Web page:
“Help me, angels,” she whispered, holding Maya as gingerly as she could as the medication took old, tears staining her little olive face, sending her off into a pleasant dream world.


Alhena raced the clock, knowing there was a soul ripe for the picking to carry off to Terra. As Earth’s population grew rapidly, so did the number of deaths per minute, yet Alhena didn’t find this part of the job to be the hardest. It was when she found the dying person – that was the worst part.

Just think of this person as another one night stand, she told herself, and immediately the guilt threatened to well up in her heart. She pushed it down just as quickly. She had a reason for being promiscuous, one that only she could justify. It was her decision to do what she wanted with her body, even if it was cut into her soul like a knife, every time during the morning after she lay with someone else. Someone who wasn’t the one person who could see right through her bullshit, the one she could never hide her wings from, the one she truly longed for.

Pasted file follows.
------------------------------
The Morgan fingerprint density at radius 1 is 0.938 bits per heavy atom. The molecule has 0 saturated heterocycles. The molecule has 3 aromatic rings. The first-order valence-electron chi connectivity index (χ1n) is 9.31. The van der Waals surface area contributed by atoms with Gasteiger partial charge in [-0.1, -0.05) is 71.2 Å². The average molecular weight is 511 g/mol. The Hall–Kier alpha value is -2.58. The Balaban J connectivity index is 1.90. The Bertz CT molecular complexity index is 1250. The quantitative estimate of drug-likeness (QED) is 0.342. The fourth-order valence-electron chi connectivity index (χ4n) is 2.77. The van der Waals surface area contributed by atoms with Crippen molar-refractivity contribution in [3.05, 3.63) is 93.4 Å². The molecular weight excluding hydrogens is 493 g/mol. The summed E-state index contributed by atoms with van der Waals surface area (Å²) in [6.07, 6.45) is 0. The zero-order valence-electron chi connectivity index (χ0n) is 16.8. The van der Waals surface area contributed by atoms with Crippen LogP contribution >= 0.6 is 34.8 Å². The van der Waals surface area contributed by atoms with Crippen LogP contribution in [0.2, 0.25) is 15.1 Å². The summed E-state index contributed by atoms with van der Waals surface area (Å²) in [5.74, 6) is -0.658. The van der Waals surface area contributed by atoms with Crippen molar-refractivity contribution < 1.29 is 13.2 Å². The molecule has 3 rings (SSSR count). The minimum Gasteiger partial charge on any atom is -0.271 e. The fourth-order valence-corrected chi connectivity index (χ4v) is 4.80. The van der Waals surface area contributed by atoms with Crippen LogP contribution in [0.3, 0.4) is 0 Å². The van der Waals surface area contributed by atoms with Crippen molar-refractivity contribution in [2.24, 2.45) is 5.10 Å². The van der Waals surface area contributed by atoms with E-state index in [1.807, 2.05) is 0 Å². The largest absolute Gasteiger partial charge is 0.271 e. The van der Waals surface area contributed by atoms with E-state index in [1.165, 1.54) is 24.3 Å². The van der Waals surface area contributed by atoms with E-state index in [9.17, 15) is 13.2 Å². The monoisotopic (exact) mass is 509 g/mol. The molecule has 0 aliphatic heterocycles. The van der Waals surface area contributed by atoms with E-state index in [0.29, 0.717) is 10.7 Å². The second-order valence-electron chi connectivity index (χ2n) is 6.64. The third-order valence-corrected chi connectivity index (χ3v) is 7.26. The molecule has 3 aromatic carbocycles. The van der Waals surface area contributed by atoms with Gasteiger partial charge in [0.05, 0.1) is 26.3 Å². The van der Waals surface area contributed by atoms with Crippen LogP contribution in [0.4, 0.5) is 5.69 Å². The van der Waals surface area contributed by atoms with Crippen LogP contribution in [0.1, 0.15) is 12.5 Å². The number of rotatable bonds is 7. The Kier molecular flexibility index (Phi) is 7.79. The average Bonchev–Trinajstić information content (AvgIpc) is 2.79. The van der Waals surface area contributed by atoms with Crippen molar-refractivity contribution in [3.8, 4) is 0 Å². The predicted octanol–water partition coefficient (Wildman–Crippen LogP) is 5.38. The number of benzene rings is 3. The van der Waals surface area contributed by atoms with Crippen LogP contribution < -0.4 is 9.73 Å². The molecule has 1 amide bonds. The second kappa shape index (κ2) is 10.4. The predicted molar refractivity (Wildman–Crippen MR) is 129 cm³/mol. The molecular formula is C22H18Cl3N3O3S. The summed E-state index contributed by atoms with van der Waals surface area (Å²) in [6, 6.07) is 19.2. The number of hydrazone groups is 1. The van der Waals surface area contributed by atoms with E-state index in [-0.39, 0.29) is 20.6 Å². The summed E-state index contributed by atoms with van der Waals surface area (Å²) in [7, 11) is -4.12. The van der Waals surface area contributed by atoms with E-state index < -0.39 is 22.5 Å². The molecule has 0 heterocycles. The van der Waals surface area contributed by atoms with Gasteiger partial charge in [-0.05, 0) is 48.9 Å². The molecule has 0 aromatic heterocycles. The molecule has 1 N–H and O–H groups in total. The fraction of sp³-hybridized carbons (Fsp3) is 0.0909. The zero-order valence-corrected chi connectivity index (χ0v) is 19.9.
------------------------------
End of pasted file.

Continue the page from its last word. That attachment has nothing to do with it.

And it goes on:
“Keep my distance,” she would always tell herself. “The pain I’ll suffer in the end isn’t worth clinging to hope.” Never become attached. Never treat her fellow students as more than another tumble in their beds, keep it casual, keep it far removed from her innermost hopes and dreams. “Hmph,” she muttered, “not this sentimental crap again. I don’t have a dream, remember?”

Yes, you do, her heart murmured to her conscious mind.

“Shut up,” she said angrily to herself, “just get the asshole to fuck you once and you’ll never want him again.” This wasn’t the time to be dwelling on the man with red-orange hair, the colour of bricks. She snorted. Bricks. Really? “You have a job from the Acolyte to do, so halt the flow and just get on with it!”

She felt a tug towards a little city in southeastern Ontario, a somewhat homely place, quieter in nature than most of the Greater Toronto Area. Her feathers adjusted themselves as she dashed in flight across the country. She had been in British Columbia, admiring the ocean and there had been an elderly woman she was considering. But no, the pull of this particular soul was stronger, the strongest she had ever felt. Its light would be blinding if she were to examine its essence in its purest state of being. Then she heard its voice, as faint as the breath of a body compared to a raging sea.